There are three important points in the show that cause the audience to recognize just how warped Dee Dee’s love and concern for Gypsy has become and that their relationship is deeply corrupt. The first instance was when the family had a surprise visit from a social worker. When Dee Dee became aware that it was a social worker at the front door, she immediately ran to the giant closet full of Gypsy’s medications and snatched a bottle named “sleepy baby” which was a bottle of Xanax and shamed Gypsy into taking it. This action showed the audience the unjust lengths Dee Dee will go to to make Gypsy appear sicker than she truly is and needs help. This is when the audience starts to go skeptical of Dee Dee as she starts to show her true colors.
After starting to doubt her mother a little, the next critical scene was when Gypsy finally decided to eat sugar and see if her allergy to sugar was in fact real. Dee Dee had repeatedly told Gypsy if she ate sugar she would die, even though she was told by multiple doctors that Gypsy had no such allergy. When Dee Dee fell asleep, Gypsy went into the kitchen – whipped cream in one hand and her epi-pen in the other – and decided to seek the truth. When the audience sees that nothing happened when Gypsy ate the whipped cream, the doubt in Dee Dee mother creeps in further and further.
Although there are many moments in the show that cause the audience to distrust Dee Dee, a truly eye-opening scene was when she was sat on the couch – in the home built by habitat for humanity – opening up envelopes of money people had donated to Gypsy. Dee Dee nonchalantly grabbed the cash from the heartfelt letters and put it in her special fund – which happened to be a Ziploc bag filled with more money. Although they had funds, Gypsy got nothing she asked for and was always waiting for award money or donations to get her teeth fixed or get a new wheelchair. Dee Dee’s actions affected Gypsy greatly, but they also impacted children with disabilities around the world that weren’t receiving the necessary help. Even though Gypsy could talk fine, walk fine and eat fine, she was confined to a wheelchair, and eating through a food tube. Dee Dee wanted to maintain this look of helplessness so people would continue to help by sending money and financial awards to Gypsy. Dee Dee went from appearing as this thoughtful and overbearing mother to an ingenious mother getting endless perks and money because of something that doesn’t exist.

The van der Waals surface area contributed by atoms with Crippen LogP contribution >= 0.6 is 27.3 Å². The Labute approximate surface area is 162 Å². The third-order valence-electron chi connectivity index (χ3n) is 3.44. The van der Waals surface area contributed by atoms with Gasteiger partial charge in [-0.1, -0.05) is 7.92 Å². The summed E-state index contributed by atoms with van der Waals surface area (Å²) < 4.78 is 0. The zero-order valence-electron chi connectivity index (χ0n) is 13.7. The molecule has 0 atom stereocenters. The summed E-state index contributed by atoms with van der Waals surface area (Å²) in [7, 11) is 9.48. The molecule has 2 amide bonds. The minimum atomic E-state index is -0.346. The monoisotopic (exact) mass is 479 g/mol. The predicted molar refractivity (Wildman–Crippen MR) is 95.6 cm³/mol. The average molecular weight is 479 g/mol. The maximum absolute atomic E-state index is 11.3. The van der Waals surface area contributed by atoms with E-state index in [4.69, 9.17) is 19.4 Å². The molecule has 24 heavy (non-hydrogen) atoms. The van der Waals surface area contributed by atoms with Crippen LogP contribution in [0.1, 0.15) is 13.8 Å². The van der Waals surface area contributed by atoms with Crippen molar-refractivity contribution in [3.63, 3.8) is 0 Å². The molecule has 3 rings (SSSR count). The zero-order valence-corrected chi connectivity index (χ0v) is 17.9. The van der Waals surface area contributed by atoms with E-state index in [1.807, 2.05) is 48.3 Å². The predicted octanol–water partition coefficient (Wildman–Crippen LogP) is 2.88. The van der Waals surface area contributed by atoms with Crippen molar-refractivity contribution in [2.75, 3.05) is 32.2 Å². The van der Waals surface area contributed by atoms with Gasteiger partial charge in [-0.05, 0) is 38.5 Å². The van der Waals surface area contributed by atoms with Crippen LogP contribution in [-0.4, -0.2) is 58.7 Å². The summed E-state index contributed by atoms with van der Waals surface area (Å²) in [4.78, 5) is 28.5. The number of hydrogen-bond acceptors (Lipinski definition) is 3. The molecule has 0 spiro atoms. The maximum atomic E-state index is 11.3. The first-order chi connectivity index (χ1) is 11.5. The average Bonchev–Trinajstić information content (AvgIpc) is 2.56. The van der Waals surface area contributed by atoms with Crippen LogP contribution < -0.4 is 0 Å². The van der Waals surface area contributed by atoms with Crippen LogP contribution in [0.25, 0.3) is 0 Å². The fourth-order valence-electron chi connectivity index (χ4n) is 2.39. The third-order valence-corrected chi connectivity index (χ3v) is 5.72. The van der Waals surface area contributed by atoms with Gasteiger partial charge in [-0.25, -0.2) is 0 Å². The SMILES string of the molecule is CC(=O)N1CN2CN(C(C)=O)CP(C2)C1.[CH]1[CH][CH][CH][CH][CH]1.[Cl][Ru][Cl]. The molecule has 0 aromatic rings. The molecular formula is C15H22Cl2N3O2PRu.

Overall, the Hulu original brings a new kind of dark and twisted to the table. Instead of a mundane documentary, the true story is told using fiction which allows the audience to experience the suspense and uncovering, rather than a narrator telling the story. The show begins with Dee Dee displayed as a loving and thoughtful mother and Gypsy being a disabled, dependent 14-year-old daughter. It ends with Dee Dee being exposed as a manipulative guardian with a possible psychological disorder and Gypsy becoming more independent and physically healthy.